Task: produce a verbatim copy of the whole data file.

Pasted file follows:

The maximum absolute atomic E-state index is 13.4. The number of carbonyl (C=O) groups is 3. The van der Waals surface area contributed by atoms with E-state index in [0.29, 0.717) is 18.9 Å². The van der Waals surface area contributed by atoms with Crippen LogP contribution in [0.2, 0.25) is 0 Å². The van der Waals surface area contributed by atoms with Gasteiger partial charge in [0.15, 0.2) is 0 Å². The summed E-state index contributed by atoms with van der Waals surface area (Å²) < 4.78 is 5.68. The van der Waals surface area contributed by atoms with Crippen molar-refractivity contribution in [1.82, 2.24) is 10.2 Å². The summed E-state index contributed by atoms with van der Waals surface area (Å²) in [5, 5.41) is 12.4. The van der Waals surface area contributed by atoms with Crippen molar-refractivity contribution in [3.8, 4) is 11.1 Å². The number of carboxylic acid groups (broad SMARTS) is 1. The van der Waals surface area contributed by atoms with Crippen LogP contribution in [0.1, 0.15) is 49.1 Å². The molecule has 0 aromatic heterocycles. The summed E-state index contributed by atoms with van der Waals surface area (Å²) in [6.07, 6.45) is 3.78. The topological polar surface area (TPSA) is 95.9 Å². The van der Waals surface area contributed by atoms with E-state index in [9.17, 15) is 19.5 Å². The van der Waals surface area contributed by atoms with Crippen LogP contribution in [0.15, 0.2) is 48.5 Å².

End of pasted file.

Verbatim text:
The maximum absolute atomic E-state index is 13.4. The number of carbonyl (C=O) groups is 3. The van der Waals surface area contributed by atoms with E-state index in [0.29, 0.717) is 18.9 Å². The van der Waals surface area contributed by atoms with Crippen LogP contribution in [0.2, 0.25) is 0 Å². The van der Waals surface area contributed by atoms with Gasteiger partial charge in [0.15, 0.2) is 0 Å². The summed E-state index contributed by atoms with van der Waals surface area (Å²) < 4.78 is 5.68. The van der Waals surface area contributed by atoms with Crippen molar-refractivity contribution in [1.82, 2.24) is 10.2 Å². The summed E-state index contributed by atoms with van der Waals surface area (Å²) in [5, 5.41) is 12.4. The van der Waals surface area contributed by atoms with Crippen molar-refractivity contribution in [3.8, 4) is 11.1 Å². The number of carboxylic acid groups (broad SMARTS) is 1. The van der Waals surface area contributed by atoms with Crippen LogP contribution in [0.1, 0.15) is 49.1 Å². The molecule has 0 aromatic heterocycles. The summed E-state index contributed by atoms with van der Waals surface area (Å²) in [6.07, 6.45) is 3.78. The topological polar surface area (TPSA) is 95.9 Å². The van der Waals surface area contributed by atoms with E-state index in [9.17, 15) is 19.5 Å². The van der Waals surface area contributed by atoms with Crippen LogP contribution in [0.15, 0.2) is 48.5 Å².